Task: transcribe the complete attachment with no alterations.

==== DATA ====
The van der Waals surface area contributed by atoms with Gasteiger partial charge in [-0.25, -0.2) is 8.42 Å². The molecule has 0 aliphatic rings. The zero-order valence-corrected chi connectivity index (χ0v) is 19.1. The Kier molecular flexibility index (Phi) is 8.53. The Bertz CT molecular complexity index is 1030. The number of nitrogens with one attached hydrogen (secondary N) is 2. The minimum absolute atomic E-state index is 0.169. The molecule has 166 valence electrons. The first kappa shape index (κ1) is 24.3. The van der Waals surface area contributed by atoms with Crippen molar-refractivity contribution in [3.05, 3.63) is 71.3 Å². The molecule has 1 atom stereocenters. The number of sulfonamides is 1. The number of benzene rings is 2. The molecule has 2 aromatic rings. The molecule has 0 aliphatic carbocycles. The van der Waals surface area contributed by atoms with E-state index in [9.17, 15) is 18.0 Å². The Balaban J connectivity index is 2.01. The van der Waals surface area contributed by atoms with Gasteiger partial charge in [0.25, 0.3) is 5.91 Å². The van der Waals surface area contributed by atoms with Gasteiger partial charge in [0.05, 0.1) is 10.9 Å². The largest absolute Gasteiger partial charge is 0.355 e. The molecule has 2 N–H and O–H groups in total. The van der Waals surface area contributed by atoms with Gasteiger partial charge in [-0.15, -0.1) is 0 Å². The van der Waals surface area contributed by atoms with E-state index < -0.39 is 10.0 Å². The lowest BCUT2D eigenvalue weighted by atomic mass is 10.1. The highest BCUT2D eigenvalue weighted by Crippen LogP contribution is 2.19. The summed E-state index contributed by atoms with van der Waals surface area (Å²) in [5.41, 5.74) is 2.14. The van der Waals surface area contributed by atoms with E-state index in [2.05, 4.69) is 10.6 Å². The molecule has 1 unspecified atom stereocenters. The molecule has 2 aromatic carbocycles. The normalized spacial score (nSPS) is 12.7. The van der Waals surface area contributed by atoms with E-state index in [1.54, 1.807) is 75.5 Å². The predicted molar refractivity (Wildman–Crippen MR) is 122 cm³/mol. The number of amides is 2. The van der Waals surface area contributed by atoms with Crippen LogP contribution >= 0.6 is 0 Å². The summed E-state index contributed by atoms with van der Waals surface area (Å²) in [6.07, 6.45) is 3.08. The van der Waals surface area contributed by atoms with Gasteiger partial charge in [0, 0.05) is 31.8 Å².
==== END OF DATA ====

The van der Waals surface area contributed by atoms with Gasteiger partial charge in [-0.25, -0.2) is 8.42 Å². The molecule has 0 aliphatic rings. The zero-order valence-corrected chi connectivity index (χ0v) is 19.1. The Kier molecular flexibility index (Phi) is 8.53. The Bertz CT molecular complexity index is 1030. The number of nitrogens with one attached hydrogen (secondary N) is 2. The minimum absolute atomic E-state index is 0.169. The molecule has 166 valence electrons. The first kappa shape index (κ1) is 24.3. The van der Waals surface area contributed by atoms with Crippen molar-refractivity contribution in [3.05, 3.63) is 71.3 Å². The molecule has 1 atom stereocenters. The number of sulfonamides is 1. The number of benzene rings is 2. The molecule has 2 aromatic rings. The molecule has 0 aliphatic carbocycles. The van der Waals surface area contributed by atoms with E-state index in [9.17, 15) is 18.0 Å². The Balaban J connectivity index is 2.01. The van der Waals surface area contributed by atoms with Gasteiger partial charge in [0.25, 0.3) is 5.91 Å². The van der Waals surface area contributed by atoms with Gasteiger partial charge in [0.05, 0.1) is 10.9 Å². The largest absolute Gasteiger partial charge is 0.355 e. The molecule has 2 N–H and O–H groups in total. The van der Waals surface area contributed by atoms with Gasteiger partial charge in [-0.15, -0.1) is 0 Å². The van der Waals surface area contributed by atoms with E-state index < -0.39 is 10.0 Å². The lowest BCUT2D eigenvalue weighted by atomic mass is 10.1. The highest BCUT2D eigenvalue weighted by Crippen LogP contribution is 2.19. The summed E-state index contributed by atoms with van der Waals surface area (Å²) in [5.41, 5.74) is 2.14. The van der Waals surface area contributed by atoms with E-state index in [2.05, 4.69) is 10.6 Å². The molecule has 1 unspecified atom stereocenters. The molecule has 2 aromatic carbocycles. The normalized spacial score (nSPS) is 12.7. The van der Waals surface area contributed by atoms with E-state index in [1.54, 1.807) is 75.5 Å². The predicted molar refractivity (Wildman–Crippen MR) is 122 cm³/mol. The number of amides is 2. The van der Waals surface area contributed by atoms with Crippen LogP contribution >= 0.6 is 0 Å². The summed E-state index contributed by atoms with van der Waals surface area (Å²) in [6.07, 6.45) is 3.08. The van der Waals surface area contributed by atoms with Gasteiger partial charge in [0, 0.05) is 31.8 Å².